Classification of adverse drug reactions

There is no generally accepted classification for ADRs. However, one major classification can generally be made: an ADR is either related (type A) or unrelated (type B) to the pharmacological action of the drug.

The type A ADR is due to an augmented or exaggerated effect of the drug. This effect can either be derived from the primary pharmacological activity or from the secondary pharmacological activity. Usually these two types of ADR are dose-dependent, avoidable, and predictable. Examples:

  • Hypoglycaemia due to sulphonylurea derivatives (antidiabetic drugs)
  • Bradycardia due to beta blockers
  • Bleeding due to anticoagulants
  • Sedation due to GABA-ergic benzodiazepine anxiolytics
  • Sedation due to histaminergic action of monoaminergic antidepressant (dirty drug)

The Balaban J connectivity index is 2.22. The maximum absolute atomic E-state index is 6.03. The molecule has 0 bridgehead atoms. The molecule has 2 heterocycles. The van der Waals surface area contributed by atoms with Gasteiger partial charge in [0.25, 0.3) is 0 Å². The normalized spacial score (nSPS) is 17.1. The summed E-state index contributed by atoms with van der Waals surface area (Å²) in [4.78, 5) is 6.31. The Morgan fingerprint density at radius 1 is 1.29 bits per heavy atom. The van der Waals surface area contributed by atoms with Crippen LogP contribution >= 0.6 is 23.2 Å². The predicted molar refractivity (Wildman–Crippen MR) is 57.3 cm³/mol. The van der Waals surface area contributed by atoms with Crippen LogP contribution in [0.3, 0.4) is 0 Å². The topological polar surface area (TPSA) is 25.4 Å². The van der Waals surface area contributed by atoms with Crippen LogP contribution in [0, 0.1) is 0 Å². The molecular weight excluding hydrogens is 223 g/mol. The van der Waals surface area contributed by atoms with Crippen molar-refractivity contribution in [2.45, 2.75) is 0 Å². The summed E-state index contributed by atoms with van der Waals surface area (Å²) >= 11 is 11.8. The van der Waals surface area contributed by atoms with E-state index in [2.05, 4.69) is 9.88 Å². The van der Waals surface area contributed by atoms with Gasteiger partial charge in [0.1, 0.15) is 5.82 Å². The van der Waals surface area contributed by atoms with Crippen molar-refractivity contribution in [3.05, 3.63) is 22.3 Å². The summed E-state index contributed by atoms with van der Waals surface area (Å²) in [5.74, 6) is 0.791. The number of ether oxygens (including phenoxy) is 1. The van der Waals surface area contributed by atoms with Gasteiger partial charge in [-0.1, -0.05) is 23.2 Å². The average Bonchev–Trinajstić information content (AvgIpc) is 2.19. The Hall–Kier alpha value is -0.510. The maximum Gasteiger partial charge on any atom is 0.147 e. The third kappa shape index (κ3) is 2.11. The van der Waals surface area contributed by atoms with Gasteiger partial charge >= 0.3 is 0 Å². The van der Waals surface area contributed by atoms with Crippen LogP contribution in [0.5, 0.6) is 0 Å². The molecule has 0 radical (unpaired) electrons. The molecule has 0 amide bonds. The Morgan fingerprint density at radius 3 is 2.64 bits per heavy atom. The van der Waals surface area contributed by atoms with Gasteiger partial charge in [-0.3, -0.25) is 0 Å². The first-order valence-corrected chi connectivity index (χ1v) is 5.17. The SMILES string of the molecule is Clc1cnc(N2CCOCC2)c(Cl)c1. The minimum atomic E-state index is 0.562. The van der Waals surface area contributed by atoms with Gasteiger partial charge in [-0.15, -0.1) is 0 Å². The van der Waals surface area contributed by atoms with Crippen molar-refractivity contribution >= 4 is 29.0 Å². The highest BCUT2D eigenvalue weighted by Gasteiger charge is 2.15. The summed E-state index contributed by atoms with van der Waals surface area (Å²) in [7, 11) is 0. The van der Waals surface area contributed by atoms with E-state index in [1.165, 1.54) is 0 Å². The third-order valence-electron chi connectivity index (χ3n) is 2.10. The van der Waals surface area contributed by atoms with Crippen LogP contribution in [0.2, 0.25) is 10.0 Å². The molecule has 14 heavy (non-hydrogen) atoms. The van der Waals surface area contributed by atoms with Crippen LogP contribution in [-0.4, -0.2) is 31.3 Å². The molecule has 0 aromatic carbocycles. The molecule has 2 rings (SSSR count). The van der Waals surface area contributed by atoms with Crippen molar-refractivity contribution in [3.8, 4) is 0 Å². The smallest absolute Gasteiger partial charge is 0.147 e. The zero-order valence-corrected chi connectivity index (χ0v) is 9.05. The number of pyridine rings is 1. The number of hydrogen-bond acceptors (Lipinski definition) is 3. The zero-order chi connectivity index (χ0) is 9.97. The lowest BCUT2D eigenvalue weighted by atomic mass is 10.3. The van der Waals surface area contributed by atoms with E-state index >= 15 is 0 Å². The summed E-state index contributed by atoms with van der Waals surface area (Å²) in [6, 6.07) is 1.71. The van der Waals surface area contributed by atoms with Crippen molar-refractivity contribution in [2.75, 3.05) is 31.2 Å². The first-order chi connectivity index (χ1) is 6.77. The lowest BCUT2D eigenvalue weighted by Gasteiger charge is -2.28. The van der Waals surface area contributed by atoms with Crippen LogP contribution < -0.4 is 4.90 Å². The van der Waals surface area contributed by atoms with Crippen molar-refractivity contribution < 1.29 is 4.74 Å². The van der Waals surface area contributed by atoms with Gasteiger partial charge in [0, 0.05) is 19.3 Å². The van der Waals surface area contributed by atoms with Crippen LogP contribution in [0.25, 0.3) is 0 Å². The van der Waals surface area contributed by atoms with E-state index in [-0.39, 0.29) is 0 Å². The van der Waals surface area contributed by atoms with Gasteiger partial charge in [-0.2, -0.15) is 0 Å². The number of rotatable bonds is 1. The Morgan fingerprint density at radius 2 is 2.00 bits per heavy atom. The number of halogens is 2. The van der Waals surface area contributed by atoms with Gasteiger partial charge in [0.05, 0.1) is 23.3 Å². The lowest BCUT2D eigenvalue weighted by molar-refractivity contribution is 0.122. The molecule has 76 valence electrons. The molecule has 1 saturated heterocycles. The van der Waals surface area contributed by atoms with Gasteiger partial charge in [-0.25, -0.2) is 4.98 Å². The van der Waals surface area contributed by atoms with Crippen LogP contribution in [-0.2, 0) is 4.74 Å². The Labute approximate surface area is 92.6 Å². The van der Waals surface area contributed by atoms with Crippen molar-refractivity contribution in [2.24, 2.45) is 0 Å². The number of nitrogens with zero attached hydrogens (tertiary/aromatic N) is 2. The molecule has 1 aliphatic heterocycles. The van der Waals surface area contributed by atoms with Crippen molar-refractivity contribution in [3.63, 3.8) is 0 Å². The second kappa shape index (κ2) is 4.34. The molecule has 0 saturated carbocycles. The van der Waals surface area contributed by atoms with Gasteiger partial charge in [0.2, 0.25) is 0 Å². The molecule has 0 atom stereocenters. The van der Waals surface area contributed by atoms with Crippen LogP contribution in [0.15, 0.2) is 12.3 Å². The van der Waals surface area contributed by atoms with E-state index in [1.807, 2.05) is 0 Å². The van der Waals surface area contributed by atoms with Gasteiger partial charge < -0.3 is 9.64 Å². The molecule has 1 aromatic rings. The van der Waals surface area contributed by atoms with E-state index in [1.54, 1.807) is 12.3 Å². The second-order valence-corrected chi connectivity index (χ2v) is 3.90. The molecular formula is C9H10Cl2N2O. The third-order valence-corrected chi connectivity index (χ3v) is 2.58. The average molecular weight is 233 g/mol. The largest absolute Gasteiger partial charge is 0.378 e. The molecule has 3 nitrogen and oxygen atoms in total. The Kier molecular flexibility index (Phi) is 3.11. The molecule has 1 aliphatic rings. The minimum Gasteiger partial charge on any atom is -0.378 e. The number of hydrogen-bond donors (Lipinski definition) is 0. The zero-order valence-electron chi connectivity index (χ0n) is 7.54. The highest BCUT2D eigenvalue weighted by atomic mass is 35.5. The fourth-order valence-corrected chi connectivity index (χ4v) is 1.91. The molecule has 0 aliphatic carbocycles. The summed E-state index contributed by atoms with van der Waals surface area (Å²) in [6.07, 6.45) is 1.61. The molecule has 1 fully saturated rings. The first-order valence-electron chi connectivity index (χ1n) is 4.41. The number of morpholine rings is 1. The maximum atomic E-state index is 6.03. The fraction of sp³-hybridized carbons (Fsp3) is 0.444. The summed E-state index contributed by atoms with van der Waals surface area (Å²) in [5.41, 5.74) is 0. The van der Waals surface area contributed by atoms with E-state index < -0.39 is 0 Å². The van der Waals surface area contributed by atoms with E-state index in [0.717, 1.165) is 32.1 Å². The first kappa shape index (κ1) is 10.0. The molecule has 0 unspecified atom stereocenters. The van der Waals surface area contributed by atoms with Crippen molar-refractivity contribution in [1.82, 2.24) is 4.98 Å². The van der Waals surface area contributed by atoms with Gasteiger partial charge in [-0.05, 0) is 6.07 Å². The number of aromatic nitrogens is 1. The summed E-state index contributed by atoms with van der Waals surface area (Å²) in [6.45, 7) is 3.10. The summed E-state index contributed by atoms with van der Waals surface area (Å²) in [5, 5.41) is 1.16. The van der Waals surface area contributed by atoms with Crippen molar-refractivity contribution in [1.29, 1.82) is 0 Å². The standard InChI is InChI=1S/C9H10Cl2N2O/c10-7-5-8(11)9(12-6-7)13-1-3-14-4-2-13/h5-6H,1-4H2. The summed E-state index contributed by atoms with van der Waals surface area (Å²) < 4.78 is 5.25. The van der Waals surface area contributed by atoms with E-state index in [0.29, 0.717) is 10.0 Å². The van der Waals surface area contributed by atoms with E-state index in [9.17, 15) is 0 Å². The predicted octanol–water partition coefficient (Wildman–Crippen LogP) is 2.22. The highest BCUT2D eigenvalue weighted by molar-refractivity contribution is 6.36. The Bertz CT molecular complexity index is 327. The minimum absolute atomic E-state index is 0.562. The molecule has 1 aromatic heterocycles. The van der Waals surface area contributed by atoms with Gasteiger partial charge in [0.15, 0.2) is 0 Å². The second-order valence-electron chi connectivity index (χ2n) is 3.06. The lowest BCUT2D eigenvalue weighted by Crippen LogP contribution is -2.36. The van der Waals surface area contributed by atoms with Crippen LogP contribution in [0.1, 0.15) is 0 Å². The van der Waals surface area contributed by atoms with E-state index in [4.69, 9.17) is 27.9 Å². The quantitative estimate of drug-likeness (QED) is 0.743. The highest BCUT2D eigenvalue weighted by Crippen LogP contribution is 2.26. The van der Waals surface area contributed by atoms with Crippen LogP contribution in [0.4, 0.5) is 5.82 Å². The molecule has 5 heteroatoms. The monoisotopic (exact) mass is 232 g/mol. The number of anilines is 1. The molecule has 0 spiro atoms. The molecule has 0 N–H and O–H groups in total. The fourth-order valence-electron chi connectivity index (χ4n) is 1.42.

Type B or bizarre ADRs are not related to the primary pharmacological mechanism and involve idiosyncratic reactions and allergic reactions. These reactions are unpredictable, relatively rare, often serious, and only occur in susceptible patients. Examples:

  • Bone marrow depression due to the atypical antipsychotic clozapine
  • Anaphylaxis due to penicillin
  • Malignant hyperthermia after anaesthesia
  • Rash due to allopurinol

The causality of ADRs is often assessed using the Adverse Drug Reaction Probability Scale, also known as the Naranjo algorithm. Based on the answers to ten questions, a probability score is generated which indicates the likelihood of a causal relationship between the administration of a drug and an untoward clinical event.